Is Postemergent Emerging?

11:35 pm | Emergent Church

Andre Daley recently made a fascinating series of posts, the first being why I’m post-emergent, (thanks to Urban Onramps for pointing this out) in which he expressed the following concerns:

  • The conversation still looks to much like the old conversation, white, male and academic. The dominant culture still dominates.
  • The values behind the conversation aren’t readily expressed in actions. No generous orthopraxis to go with the generous orthodoxy.
  • The lexicon of the white European theological framework which still dominates. There is very little inclusion of black theologians and the theological framework of people of color. People of color seem to be included in the conversation only if they are willing to use this language and framework. It seems we all need to read NT Wright in order to have any credibility.
  • Talk, talk and more talk. My experience is we love to talk about this stuff but other than retro worship stuff we don’t get around to acting on it. Even so talk about diversity has never come to the fore. I want to be the church and act like the church not just talk like the church.
  • Ultimately its about relationships and I have made some good ones which go beyond the whole emergent (non movement) thing. So I’ll go about the spiritual practice of reconciliation through relationships with my brothers and sisters and leave emergent tag to others.

Many of Andre’s points here resonate with the problems I’ve seen in the emerging conversation. There is a lot of conversation and talk, but it seems like just a new generation inventing its own Theological terminology, trying to emphasize orthopraxis but with a limited amount being put into practice. Although I have differing concerns about N.T. Wright than Andre, I do feel that there are too many people riding on the “N.T. Wright is cool” bandwagon. Too often it seems that before you can be part of the emerging conversation, you must be fluent in whatever Theological tongue or personality happens to be the fad of the moment, or you can add nothing of value to the conversation (which is to say, you are marginalized and excluded for not being into the hip new Theology). Lastly, reconciliation as a lifestyle is something underemphasized by both Evangelicals and emergents alike - but more on this another time.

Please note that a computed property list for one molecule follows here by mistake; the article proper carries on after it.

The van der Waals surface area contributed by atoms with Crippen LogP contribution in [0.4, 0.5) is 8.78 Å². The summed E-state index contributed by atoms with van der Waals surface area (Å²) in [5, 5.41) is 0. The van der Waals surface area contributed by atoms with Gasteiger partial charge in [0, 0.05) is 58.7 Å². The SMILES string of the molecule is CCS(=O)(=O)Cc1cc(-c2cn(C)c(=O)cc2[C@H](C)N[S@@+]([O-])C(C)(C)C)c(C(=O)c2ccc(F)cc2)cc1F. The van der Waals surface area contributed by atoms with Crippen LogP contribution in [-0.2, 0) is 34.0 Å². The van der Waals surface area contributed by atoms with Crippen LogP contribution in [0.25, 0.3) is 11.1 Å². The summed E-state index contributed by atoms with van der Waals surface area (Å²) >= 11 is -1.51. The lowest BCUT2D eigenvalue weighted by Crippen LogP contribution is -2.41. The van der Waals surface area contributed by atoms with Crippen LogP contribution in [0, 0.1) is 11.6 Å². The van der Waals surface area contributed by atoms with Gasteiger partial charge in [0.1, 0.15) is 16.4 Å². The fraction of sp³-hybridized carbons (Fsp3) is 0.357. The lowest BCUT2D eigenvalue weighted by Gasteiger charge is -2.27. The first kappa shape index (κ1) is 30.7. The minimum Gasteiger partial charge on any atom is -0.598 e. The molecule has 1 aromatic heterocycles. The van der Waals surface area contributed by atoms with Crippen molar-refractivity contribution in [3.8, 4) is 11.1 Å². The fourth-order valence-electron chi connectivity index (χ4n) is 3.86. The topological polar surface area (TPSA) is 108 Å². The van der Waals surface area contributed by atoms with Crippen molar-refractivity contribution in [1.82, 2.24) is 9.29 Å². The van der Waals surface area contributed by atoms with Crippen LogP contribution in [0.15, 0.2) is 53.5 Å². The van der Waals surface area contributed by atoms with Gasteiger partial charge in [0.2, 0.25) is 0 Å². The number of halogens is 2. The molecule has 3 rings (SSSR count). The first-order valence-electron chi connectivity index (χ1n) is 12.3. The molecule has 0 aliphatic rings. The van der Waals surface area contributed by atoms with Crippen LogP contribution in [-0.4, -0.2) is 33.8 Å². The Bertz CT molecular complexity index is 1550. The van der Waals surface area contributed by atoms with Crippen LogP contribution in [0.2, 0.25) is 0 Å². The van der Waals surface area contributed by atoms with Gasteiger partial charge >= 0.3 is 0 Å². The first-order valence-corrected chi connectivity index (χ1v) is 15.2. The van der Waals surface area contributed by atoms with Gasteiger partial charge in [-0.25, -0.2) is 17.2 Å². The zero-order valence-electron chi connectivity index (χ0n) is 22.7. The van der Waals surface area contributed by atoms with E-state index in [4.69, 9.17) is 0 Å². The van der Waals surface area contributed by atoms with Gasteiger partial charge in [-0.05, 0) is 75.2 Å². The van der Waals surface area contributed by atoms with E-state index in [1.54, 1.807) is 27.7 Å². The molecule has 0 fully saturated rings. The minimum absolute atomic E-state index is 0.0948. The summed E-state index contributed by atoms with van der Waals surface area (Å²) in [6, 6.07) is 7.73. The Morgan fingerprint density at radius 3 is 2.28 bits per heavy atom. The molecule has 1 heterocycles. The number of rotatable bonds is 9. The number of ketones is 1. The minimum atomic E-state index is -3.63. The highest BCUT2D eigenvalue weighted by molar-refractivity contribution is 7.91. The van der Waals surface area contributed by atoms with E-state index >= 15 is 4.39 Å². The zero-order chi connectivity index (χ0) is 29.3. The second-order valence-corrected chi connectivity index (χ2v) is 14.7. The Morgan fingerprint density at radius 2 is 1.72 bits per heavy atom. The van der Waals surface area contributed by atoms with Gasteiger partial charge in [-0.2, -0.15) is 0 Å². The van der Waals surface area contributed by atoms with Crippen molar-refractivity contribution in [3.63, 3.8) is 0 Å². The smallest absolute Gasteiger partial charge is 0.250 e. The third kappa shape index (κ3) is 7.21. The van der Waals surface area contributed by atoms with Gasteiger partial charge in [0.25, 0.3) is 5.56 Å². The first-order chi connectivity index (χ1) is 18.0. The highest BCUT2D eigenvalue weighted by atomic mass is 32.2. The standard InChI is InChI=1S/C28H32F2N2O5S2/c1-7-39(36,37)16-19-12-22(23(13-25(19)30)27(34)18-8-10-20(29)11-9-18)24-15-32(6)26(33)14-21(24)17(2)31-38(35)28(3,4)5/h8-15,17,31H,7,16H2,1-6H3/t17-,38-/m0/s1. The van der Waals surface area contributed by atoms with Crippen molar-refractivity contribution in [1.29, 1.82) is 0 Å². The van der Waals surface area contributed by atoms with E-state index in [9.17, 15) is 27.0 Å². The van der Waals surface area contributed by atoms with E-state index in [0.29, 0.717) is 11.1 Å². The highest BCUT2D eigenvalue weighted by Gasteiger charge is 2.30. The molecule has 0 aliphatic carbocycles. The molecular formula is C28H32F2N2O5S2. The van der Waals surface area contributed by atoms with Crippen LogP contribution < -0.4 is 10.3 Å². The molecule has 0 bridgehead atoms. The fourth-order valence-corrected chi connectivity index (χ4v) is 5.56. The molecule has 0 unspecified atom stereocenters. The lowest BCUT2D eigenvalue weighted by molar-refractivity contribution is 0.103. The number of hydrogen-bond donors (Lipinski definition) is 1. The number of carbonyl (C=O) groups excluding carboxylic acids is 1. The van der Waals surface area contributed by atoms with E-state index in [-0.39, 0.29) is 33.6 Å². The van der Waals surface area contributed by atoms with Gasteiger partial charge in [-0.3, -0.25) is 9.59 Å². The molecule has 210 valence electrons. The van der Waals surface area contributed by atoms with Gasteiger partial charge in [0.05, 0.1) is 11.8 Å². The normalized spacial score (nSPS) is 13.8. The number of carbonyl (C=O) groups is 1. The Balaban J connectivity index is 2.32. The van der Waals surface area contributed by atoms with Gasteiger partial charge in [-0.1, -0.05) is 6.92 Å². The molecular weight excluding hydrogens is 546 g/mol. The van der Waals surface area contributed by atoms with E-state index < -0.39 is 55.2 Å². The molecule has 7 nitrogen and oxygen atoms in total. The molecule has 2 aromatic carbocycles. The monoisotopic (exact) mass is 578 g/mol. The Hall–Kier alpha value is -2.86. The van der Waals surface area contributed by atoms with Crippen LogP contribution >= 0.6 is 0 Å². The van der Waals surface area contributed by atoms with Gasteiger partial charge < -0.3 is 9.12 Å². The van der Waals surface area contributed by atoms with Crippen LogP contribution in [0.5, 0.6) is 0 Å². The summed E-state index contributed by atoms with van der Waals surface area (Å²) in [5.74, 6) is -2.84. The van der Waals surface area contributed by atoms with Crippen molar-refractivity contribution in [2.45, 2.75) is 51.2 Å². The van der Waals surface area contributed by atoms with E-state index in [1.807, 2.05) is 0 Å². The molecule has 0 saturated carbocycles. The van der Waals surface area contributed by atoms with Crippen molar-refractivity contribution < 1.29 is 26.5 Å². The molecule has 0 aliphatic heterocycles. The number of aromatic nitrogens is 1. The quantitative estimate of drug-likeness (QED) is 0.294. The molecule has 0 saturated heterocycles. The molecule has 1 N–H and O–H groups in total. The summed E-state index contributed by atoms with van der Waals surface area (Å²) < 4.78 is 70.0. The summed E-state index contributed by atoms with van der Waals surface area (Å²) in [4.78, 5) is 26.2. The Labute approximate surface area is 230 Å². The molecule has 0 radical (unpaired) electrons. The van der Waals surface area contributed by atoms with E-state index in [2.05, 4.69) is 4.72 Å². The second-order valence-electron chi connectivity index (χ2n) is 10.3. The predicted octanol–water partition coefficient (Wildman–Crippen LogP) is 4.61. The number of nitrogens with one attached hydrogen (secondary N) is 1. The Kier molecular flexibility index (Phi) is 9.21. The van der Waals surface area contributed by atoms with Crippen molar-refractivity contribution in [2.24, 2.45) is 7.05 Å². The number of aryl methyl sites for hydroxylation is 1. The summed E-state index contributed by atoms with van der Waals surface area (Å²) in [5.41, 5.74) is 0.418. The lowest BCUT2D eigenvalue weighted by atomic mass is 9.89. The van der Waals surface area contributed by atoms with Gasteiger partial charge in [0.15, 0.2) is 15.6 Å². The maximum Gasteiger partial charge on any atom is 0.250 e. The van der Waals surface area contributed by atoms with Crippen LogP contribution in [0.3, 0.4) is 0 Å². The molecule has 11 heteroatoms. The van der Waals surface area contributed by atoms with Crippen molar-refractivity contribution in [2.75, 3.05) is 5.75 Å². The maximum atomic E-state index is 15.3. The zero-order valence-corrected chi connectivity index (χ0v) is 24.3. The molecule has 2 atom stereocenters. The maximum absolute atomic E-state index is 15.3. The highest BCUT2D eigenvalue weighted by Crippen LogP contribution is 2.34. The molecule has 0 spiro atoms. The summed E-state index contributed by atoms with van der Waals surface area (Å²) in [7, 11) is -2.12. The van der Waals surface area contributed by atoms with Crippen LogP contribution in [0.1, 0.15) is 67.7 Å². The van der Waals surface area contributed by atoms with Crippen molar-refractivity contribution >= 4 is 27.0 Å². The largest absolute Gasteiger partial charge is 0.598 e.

Andre’s discussion continued further into another post called post-emergent conversation continues and discussion on a web forum, prompting Andre to ask, ‘can I be emerging and post emergent?‘ Hence the tongue-in-cheek title of this post - is a new postemergent emerging, or is it just another flavor of the emergent? I can only speak for myself about how I use the term, but in my case postemergent is not ex-emergent. Coming to the point where you disagree with certain things within the emergent conversation is not the same as leaving the emergent conversation. Being postemergent does not mean that one is turning in his membership card and calling it quits.

Secondly, it would be improper to equate postemergent with anti-emergent. For example, some emergents like to define themselves as post-evangelical. This tends to bother people who identify strongly with Evangelicalism because they assume that post-evangelicalism is anti-evangelicalism. The emergent then has to come back and clarify that ‘post’ does not have the same meaning as ‘anti’. The same point applies here: a postemergent is not anti-emergent.

Along these same lines, the way I use postemergent is intended to be tongue-in-cheek. Douglas Wilson and David Wayne both noted David Wells’ comments about the fascination with being ‘post-whatever’:

“It is, in fact, this assumption of an ability to move from one plateau of achievement to another that has given us a need always to be post: we feel compelled to assure ourselves that we are post-Puritan, post-Christian, and post-modern. Our world is post-industrial and post-business. Our time is post-Vietnam, post-Watergate, and post-Cold War.” [David Wells, No Place for Truth (Grand Rapids, MI: Eerdmans, 1993), p. 60.]

For me, to call myself postemergent is in part to poke fun at the post-happy aspects of the emerging conversation. Elsewhere David Wells explores the concept of culture being ultra-modern rather than post-modern, suggesting that cultural dynamics in the 21st century are much more diverse than even post-modernism leads us to believe.



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